Today (06/17/2012) I had my first Ground School lesson with my new instructor Logan. I arrived early as usual and the school and the Thunderbird Aviation ramp were relatively empty because of the aviation event that was taking place. I greeted Tom and Aaron who were the only one’s holding the fort whilst other instructors and managers of the school were some distance from the school near the Crystal Tower airport where the event was being held. “Do I still need to check in since I’m only here for Ground School?” I asked Tom. “Yes please just complete the form as usual so that we have a record of your Ground School”. I then proceeded to complete the check-in form and waited for Logan to arrive. I chatted with Aaron and Tom. They were talking about how the event is held every year on Father’s Day, and last year Aaron had to be at the event and it was hot and muggy which he wasn’t too pleased about. But this year he was seated comfortably in an air conditioned building. We continued with general chit-chat when Logan arrived at 9.15 am.
We greeted one another and Logan asked Tom if any planes were available for us to fly. Tom replied in the negative stating that most planes were being used for the event to give people rides or to show them what flying was about. As Logan and I proceeded to the study area he said, “I thought we might fly a little as it’s such a lovely day”. No such luck. So we decided to go ahead with our plan of studying in Ground School. Logan began with the different kinds of wings that exist in planes. I won’t repeat my entire Ground School here but just give you a quick rundown of what we covered today:
1. Wings Types
- Swept Back – found in airline types of planes e.g. DC-10
- Delta – E.g. Concord
- Elliptical – Found in World War II propeller fighters e.g. Spitfires
- Rectangular – This is a rectangular shaped wing with rounded corners. Found in our training planes e.g. Warrior, Archer, Cadet etc.
Next we discussed the Empennage and what it consists of:
- Horizontal Stabilator
- Vertical (Fin) Stabilizer
- Trim Tab (Anti Servo Tab e.g. in Warrior)
- Static Wicks
The Anti Servo Tab is the Trim Tab in the Warrior and moves in the direction of the Stabilator. Why? To reduce over controlling by pilot inputs. The Trim Tab is set by the pilot and is stationary in the movement of the elevator. The horizontal stabilizer is the stationary part in the Cessna.
Logan and I went out on to the ramp and looked at some planes that belonged to transient pilots so that Logan could show me the differences in the Stabilator and the Stabilizer.
Next we discussed the Landing Gear types:
- Tricycle – this is fixed gear found in training airplanes
- Conventional i.e. Tail Dragger planes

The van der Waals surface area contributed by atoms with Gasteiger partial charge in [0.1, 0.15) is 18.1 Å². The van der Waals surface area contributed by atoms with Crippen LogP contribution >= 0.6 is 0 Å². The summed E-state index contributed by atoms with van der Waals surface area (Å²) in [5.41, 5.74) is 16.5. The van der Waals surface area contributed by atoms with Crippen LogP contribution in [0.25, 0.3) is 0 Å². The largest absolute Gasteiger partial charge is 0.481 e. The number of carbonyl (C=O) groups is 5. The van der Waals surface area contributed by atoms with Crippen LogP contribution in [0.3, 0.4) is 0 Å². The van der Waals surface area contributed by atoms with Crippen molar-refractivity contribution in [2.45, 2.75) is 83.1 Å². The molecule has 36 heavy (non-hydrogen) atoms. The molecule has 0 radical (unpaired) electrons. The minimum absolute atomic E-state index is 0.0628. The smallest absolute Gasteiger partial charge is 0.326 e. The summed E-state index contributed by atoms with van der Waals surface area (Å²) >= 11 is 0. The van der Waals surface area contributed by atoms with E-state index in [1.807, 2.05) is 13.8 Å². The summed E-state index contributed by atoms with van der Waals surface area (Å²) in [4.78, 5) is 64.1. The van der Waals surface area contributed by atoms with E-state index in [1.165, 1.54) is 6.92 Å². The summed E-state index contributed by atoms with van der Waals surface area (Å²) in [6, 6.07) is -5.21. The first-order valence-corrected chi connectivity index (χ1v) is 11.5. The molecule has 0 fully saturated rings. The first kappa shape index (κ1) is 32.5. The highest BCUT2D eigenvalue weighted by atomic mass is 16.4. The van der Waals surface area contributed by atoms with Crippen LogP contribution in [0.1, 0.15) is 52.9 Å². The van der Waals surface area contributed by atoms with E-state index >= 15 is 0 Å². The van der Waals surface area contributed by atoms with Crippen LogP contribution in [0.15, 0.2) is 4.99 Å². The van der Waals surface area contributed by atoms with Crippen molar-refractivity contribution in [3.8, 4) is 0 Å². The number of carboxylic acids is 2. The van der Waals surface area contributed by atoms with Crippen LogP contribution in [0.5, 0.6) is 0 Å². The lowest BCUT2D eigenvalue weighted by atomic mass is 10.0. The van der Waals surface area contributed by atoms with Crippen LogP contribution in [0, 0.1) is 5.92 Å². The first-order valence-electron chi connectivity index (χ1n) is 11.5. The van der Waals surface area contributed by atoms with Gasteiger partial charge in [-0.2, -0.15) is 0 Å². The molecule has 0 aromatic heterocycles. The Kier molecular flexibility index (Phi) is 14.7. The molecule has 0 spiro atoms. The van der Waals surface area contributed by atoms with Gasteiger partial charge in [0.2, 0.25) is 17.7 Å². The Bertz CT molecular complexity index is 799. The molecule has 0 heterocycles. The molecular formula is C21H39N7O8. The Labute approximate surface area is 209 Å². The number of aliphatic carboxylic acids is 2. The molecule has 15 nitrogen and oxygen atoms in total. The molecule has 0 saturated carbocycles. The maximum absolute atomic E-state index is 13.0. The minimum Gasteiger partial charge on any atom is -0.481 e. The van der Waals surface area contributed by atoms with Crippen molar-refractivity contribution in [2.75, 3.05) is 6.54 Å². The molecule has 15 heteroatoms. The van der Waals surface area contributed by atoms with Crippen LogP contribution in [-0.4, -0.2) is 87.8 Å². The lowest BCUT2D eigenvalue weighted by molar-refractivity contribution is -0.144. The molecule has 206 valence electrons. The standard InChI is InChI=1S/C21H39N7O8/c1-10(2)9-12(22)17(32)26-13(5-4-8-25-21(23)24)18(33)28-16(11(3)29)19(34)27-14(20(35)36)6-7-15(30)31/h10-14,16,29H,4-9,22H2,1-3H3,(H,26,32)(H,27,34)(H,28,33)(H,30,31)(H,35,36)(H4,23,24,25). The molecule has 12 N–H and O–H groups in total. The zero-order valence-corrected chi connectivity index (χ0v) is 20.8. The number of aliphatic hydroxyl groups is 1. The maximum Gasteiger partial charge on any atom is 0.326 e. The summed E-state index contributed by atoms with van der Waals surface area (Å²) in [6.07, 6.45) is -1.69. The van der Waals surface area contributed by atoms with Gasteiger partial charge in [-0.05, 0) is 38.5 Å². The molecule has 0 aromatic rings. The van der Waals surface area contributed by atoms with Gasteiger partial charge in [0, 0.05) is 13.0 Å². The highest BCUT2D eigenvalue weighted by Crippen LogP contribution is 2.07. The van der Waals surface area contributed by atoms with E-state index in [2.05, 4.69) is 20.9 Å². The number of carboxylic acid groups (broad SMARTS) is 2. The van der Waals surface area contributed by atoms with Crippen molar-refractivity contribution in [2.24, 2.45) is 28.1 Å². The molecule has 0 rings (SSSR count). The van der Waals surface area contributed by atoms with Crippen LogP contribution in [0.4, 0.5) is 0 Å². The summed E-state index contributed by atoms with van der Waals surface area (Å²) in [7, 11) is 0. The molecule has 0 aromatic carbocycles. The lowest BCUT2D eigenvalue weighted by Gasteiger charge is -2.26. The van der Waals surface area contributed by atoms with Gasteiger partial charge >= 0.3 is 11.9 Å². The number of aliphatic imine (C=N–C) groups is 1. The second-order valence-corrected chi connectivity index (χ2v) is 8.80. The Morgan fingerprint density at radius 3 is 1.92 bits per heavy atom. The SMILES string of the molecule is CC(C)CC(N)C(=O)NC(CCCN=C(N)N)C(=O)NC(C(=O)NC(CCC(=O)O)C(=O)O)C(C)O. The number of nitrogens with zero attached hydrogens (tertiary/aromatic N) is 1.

- Tandem – found in big airlines, transport type planes e.g. DC-10
- Retractable – found in complex planes
Then came the types of Propellers:
- Fixed Pitch – blade angle of the propeller is fixed for overall best efficiency for all phases of flight or whatever that plane is designed to do.
- Ground Adjustable – found in very old planes perhaps from the 1920′s and 1930′s where the blade angle was manually adjusted.
- Controllable Pitch (Variable Pitch Propeller) – There’s a propeller lever in-between the mixture and throttle that can adjust the propeller angle for what you want it to do e.g. to ascend or descend etc.
- Constant Speed – The propeller blade angle changes to take better advantage of the power supplied by the engine.
Then Logan told me to get my POH (Pilot’s Operating Handbook for the Piper Warrior) out. We went through a couple of the pages in the beginning and then discussed the type of engine the Warrior has:
- 160 HP
- 4 Cylinder / 4 Stroke
- Direct Drive – Engine and propeller are directly linked via crank shaft of the engine
- Horizontally Opposed – Engine is aligned horizontally to the longitudinal axis of the plane for easier cooling as the air flows over it.
That was pretty much my lesson for the day. I really enjoyed my class today because most of this information was new to me. Logan said that it should have been taught concurrently with flight instruction, but for some reason it wasn’t. Or he thought that maybe the instructors were going to teach it later as I got closer to my solo flight. I told Logan that he was a great teacher and that I was enjoying his style of teaching along with his approach toward his students with clarity and consistency. Logan was most pleased to hear this and said, “Hey please let me know if there’s anything I can do to make things easier, or if you would like me to do something differently. I’m open to criticism as each student is different and the same style of teaching doesn’t always work with all students as each learns at a different rate”. “I just did” I replied and Logan burst into laughter saying “That’s what I like to hear. Thanks man!” On Tuesday I have a flight class but for the next Ground School lesson I’m to review what I’ve learnt today and to read Sections 1, 2 and 7 of the POH. We then shook hands and I left for home.
On my way home I contemplated on what I learnt today and thought that I had had enough of flying but little theory to back it up. Logan said that this is perhaps why I had reached a plateau or wasn’t progressing anymore due to a lack of understanding. One thing he said struck me and that was, “I bet you have days when your performance is good and then there are those days that your performance is bad”. I agreed as this was absolutely true! Those readers who have been reading my posts will realize this. He said that this was due to a lack of understand as to the workings of the plane and why things happened in flight. I felt as if Logan had arrived at the right time to teach me and it reminded me of the Buddhist proverb, “When the student is ready, the teacher shall appear”.